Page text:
“It’s this lack of precision in his language which is as much a problem for a prosecutor as a benefit, because it mushes up whether he’s acting with necessary corrupt intent. Trump’s imprecision in languages can lead to an investigation. But only corrupt intent can lead to indictment.”
To many Trump critics, the requisite intent needed for an obstruction charge was there, at least to qualify as “high crimes and misdemeanors” if not as a violation of law.
Congress could still dig in on the obstruction issue. The pressure that Trump exerted on Comey to go easy on Flynn, combined with the president’s reported request that his director of national intelligence and National Security Agency director issue public statements saying that there was no evidence of collusion between the Trump campaign with Russia, showed intent, Asha Rangappa, a former FBI agent who teaches at Yale Law School, said in an interview recently.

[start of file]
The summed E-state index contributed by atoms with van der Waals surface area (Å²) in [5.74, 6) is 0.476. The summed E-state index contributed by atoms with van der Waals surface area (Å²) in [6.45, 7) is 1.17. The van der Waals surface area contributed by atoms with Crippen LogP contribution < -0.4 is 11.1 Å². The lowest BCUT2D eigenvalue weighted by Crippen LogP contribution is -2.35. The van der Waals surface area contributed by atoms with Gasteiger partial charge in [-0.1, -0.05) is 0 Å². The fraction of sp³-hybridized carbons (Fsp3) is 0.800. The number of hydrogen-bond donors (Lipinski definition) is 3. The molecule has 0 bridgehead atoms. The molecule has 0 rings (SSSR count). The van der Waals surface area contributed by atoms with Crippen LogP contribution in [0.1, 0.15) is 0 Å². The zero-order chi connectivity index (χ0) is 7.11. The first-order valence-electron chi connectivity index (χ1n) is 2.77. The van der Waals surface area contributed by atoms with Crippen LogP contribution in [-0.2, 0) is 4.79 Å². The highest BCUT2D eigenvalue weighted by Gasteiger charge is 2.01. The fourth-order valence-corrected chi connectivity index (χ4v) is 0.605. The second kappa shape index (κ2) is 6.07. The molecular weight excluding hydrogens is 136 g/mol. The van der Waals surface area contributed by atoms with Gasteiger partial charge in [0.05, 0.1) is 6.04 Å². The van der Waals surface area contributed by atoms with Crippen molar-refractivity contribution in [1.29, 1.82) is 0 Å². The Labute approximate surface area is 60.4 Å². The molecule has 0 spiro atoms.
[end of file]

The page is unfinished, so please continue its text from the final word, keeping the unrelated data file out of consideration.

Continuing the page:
“You have to look at more than just his angry tirades,” Rangappa said. “He’s been doing everything he can to undermine the investigations. A lot of his activity would support an obstruction charge in an impeachment proceeding.”
The best case against obstruction may be the completion of the Mueller report itself. Despite all the bombast, Trump didn’t derail it. – Bloomberg